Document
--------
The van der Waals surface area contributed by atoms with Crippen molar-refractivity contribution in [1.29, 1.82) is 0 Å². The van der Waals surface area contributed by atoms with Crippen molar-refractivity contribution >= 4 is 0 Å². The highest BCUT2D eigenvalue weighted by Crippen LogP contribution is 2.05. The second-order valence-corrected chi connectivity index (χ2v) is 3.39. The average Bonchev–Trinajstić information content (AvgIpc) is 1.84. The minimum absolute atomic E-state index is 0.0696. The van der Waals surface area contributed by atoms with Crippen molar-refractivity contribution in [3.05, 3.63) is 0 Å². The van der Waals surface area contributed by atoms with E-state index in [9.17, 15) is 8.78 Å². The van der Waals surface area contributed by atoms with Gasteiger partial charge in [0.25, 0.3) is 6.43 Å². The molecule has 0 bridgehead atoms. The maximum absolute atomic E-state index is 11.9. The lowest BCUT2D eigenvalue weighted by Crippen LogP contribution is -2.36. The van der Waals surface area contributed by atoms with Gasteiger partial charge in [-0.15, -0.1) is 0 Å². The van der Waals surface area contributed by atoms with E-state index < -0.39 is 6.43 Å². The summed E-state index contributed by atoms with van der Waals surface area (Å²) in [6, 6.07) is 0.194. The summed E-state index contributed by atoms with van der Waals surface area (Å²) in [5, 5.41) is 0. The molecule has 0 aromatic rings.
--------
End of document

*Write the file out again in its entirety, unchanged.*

The van der Waals surface area contributed by atoms with Crippen molar-refractivity contribution in [1.29, 1.82) is 0 Å². The van der Waals surface area contributed by atoms with Crippen molar-refractivity contribution >= 4 is 0 Å². The highest BCUT2D eigenvalue weighted by Crippen LogP contribution is 2.05. The second-order valence-corrected chi connectivity index (χ2v) is 3.39. The average Bonchev–Trinajstić information content (AvgIpc) is 1.84. The minimum absolute atomic E-state index is 0.0696. The van der Waals surface area contributed by atoms with Crippen molar-refractivity contribution in [3.05, 3.63) is 0 Å². The van der Waals surface area contributed by atoms with E-state index in [9.17, 15) is 8.78 Å². The van der Waals surface area contributed by atoms with Gasteiger partial charge in [0.25, 0.3) is 6.43 Å². The molecule has 0 bridgehead atoms. The maximum absolute atomic E-state index is 11.9. The lowest BCUT2D eigenvalue weighted by Crippen LogP contribution is -2.36. The van der Waals surface area contributed by atoms with Gasteiger partial charge in [-0.15, -0.1) is 0 Å². The van der Waals surface area contributed by atoms with E-state index < -0.39 is 6.43 Å². The summed E-state index contributed by atoms with van der Waals surface area (Å²) in [6, 6.07) is 0.194. The summed E-state index contributed by atoms with van der Waals surface area (Å²) in [5, 5.41) is 0. The molecule has 0 aromatic rings.